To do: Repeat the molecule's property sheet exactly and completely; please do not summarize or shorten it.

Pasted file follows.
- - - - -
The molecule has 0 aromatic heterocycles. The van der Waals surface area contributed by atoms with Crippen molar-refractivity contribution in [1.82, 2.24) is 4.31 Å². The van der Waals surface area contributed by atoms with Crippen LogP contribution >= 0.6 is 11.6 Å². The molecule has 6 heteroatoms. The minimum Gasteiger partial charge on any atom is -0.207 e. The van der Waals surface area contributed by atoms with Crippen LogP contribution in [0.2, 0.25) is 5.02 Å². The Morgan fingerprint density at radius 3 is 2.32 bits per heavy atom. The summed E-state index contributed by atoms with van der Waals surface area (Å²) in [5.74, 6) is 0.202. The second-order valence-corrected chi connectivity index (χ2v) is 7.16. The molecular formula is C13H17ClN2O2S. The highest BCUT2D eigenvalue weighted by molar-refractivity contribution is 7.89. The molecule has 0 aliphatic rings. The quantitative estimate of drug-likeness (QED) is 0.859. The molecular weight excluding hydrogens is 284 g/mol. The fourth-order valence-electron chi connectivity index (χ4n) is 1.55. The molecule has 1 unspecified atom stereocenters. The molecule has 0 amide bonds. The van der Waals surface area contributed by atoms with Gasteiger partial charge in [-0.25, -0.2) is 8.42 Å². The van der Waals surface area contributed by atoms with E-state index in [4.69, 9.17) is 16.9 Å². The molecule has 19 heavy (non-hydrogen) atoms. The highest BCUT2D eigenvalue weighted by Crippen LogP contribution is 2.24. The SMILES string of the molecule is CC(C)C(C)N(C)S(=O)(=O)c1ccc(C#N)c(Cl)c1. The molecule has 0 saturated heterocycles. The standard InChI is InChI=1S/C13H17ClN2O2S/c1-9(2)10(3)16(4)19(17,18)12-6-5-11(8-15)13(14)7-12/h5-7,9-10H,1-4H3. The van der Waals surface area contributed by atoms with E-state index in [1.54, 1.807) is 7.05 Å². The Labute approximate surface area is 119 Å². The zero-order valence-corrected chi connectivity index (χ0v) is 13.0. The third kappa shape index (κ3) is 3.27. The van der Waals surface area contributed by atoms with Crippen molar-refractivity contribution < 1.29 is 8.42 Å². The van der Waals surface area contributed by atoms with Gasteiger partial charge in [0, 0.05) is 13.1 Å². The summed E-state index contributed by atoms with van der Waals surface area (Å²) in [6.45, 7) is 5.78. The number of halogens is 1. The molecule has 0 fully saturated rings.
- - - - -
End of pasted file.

The molecule has 0 aromatic heterocycles. The van der Waals surface area contributed by atoms with Crippen molar-refractivity contribution in [1.82, 2.24) is 4.31 Å². The van der Waals surface area contributed by atoms with Crippen LogP contribution >= 0.6 is 11.6 Å². The molecule has 6 heteroatoms. The minimum Gasteiger partial charge on any atom is -0.207 e. The van der Waals surface area contributed by atoms with Crippen LogP contribution in [0.2, 0.25) is 5.02 Å². The Morgan fingerprint density at radius 3 is 2.32 bits per heavy atom. The summed E-state index contributed by atoms with van der Waals surface area (Å²) in [5.74, 6) is 0.202. The second-order valence-corrected chi connectivity index (χ2v) is 7.16. The molecular formula is C13H17ClN2O2S. The highest BCUT2D eigenvalue weighted by molar-refractivity contribution is 7.89. The molecule has 0 aliphatic rings. The quantitative estimate of drug-likeness (QED) is 0.859. The molecular weight excluding hydrogens is 284 g/mol. The fourth-order valence-electron chi connectivity index (χ4n) is 1.55. The molecule has 1 unspecified atom stereocenters. The molecule has 0 amide bonds. The van der Waals surface area contributed by atoms with Gasteiger partial charge in [-0.25, -0.2) is 8.42 Å². The van der Waals surface area contributed by atoms with E-state index in [4.69, 9.17) is 16.9 Å². The molecule has 19 heavy (non-hydrogen) atoms. The highest BCUT2D eigenvalue weighted by Crippen LogP contribution is 2.24. The SMILES string of the molecule is CC(C)C(C)N(C)S(=O)(=O)c1ccc(C#N)c(Cl)c1. The molecule has 0 saturated heterocycles. The standard InChI is InChI=1S/C13H17ClN2O2S/c1-9(2)10(3)16(4)19(17,18)12-6-5-11(8-15)13(14)7-12/h5-7,9-10H,1-4H3. The van der Waals surface area contributed by atoms with E-state index in [1.54, 1.807) is 7.05 Å². The Labute approximate surface area is 119 Å². The zero-order valence-corrected chi connectivity index (χ0v) is 13.0. The third kappa shape index (κ3) is 3.27. The van der Waals surface area contributed by atoms with Crippen molar-refractivity contribution < 1.29 is 8.42 Å². The van der Waals surface area contributed by atoms with Gasteiger partial charge in [0, 0.05) is 13.1 Å². The summed E-state index contributed by atoms with van der Waals surface area (Å²) in [6.45, 7) is 5.78. The number of halogens is 1. The molecule has 0 fully saturated rings.